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The Weather Station Takes Philadelphia By Storm

By Al Nigrin

originally published: 04/26/2022

The Weather Station Takes Philadelphia By Storm

Photo by Al Nigrin

I finally got to see Tamara Lindeman’s terrific music ensemble The Weather Station at The Music Hall of World Café Live in Philadelphia on Sunday, April 24, 2022 after two postponements due to the pandemic. It was well worth the wait. The Weather Station, a Canadian band, is fronted by Lindeman, and was formed in 2006. The band membership has changed over the years, but for this USA Tour it includes Lindeman on keyboards, guitar and percussion, Ben Whiteley on bass, Will Kidman on electric guitar, Johnny Spence on keyboards, and Kieran Adams on drums.

The Weather Station’s first album, The Line, was self-released in 2009 and was limited to 500 copies. It features a variety of Lindeman's compositions which range from simple acoustic melodies to complex, experimental folk lamentations. Their second album, All Of It Is Mine, produced by fellow multi-talented Canadian musician and poet Daniel Romano in 2011, was heralded by many as one of the most important folk records of the 21st century.

Between 2013 and 2017, The Weather Station produced two more albums and an EP that gradually moved the band out of the acoustic folk domain into a more electric rock-oriented sound. The self-titled fourth album, released in 2017, showed Lindeman’s evolution in her masterful song Thirty. Here she orates about turning 30 years old while also ruminating about life, relationships and freedom. In 2021, her masterpiece and plea with humanity to take on the climate change crisis – Ignorance – finally put Lindeman and The Weather Station on a slew of Top 10/Best of the Year lists. Her single Robber -- an indictment of those in power and those who are complicit – was praised by critic and fans alike. Unfortunately, COVID slowed the band’s momentum but it continues to gain recognition.

The Weather Station Takes Philadelphia By Storm

Photo by Al Nigrin

At the World Café Live gig, I witnessed the band’s greatness. Mostly playing songs from the deluxe version of Ignorance and the band’s brand new album How Is It That I Should Look At The Stars, the show began with the ethereal Stars which Lindeman sang solo while crouching down on the stage floor in very low lighting. Lindeman’s voice is very versatile and moves effortlessly from a quiet whisper to full throated singing. She reminds me at times of Kate Bush and Joni Mitchell who display similar vocal subtleties. The next three songs, all from Ignorance, Wear the World, Loss and Separate,  underscore the weariness and devastation imposed on us by COVID and climate change. After these, Lindeman went back in time for a brief moment playing two cuts from earlier albums You And I (On The Other Side Of The World) off the self-titled fourth album and Way It Is, Way It Could Be from the third album Loyalty.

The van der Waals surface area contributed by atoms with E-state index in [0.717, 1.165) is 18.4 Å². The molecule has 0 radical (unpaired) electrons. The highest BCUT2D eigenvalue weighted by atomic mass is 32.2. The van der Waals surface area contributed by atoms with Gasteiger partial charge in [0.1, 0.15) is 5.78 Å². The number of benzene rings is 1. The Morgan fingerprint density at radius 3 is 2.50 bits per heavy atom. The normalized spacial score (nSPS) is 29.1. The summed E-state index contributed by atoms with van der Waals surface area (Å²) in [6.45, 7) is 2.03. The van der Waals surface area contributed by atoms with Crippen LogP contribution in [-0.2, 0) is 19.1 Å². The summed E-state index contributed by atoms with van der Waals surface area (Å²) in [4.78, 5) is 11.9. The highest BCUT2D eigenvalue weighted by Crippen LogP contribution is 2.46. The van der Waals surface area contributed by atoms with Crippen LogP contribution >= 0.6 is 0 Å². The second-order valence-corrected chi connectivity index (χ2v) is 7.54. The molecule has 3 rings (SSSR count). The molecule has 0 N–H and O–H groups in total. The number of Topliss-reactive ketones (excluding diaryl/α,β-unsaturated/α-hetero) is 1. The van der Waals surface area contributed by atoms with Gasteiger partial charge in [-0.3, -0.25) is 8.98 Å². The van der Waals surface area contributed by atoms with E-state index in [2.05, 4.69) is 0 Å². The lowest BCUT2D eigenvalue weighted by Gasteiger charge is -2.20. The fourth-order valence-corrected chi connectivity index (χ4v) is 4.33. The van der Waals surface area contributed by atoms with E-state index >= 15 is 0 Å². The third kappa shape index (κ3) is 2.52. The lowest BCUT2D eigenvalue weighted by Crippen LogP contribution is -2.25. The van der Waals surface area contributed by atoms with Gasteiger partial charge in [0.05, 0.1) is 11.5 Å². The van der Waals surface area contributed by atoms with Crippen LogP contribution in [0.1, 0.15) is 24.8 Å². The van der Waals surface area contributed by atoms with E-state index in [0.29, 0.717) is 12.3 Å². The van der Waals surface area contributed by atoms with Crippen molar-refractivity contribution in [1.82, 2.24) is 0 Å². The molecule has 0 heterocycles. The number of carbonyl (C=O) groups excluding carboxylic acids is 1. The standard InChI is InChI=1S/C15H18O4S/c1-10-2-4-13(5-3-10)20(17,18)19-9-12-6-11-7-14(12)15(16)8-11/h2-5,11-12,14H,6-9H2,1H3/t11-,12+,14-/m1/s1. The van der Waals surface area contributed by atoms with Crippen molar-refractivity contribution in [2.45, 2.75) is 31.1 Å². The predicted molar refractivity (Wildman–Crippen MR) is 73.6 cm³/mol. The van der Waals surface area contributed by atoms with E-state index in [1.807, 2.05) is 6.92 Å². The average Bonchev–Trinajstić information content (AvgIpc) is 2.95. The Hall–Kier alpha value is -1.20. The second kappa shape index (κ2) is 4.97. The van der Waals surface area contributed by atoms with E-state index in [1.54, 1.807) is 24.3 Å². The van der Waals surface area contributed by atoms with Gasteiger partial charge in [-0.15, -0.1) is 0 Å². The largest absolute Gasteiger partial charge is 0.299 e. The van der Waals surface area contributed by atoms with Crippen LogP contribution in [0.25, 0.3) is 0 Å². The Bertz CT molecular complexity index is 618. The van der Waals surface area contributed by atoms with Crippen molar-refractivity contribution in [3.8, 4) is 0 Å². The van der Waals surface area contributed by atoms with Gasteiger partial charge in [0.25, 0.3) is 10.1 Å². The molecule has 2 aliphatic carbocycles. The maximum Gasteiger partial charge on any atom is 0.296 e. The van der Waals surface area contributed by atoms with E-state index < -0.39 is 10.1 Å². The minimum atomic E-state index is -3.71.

Lindeman then addressed the audience for the first time and explained that she felt really bad that this concert had to be rescheduled so many times and how COVID has made her, and by default all of us, weary of one another. She talked about the impact of  COVID as an ever-changing process of creating and collapsing walls. She then played a new song on the piano called Magpie which is about a misnamed bird and another song from the new record called Look.  From this point the concert started to rock leaving behind the contemplative songs by focusing more on of the rhythmic cuts from IgnoranceTried to Tell You and Better Now really got the crowd bopping and you could tell the band was enjoying being back on stage after such a long hiatus. Whiteley’s excellent bass playing and Adams’s fantastic drum work really made these songs swing (see the video of these two songs below). There was a brief respite with the lovely song Heart before the band jumped into three of the most popular Ignorance tunes Robber, Atlantic and Parking Lot. Kidman’s excellent lead guitar playing were highlights here. The crowd started to dance in the General Admission section of the intimate space clearly delighted to be there.

The concert concluded with the Ignorance closer Subdivisions. For the encores, the band came out and did a rare duet between Lindeman and Kidman. Just before the last song, Lindeman chided the audience referencing the NBA Playoffs which are being played between her hometown Toronto Raptors and the Philadelphia 76ers. The band ended with the upbeat song Thirty. I look forward to seeing this wonderful band again next time they are in our area. To hear how great they are check out their Bandcamp page where you can listen and buy their music. Also, you can see a video I shot of two of their songs performed live at the show I attended below:

Albert Gabriel Nigrin is an award-winning experimental media artist whose work has been screened on all five continents. He is also a Cinema Studies Lecturer at Rutgers University, and the Executive Director/Curator of the Rutgers Film Co-op/New Jersey Media Arts Center, Inc.

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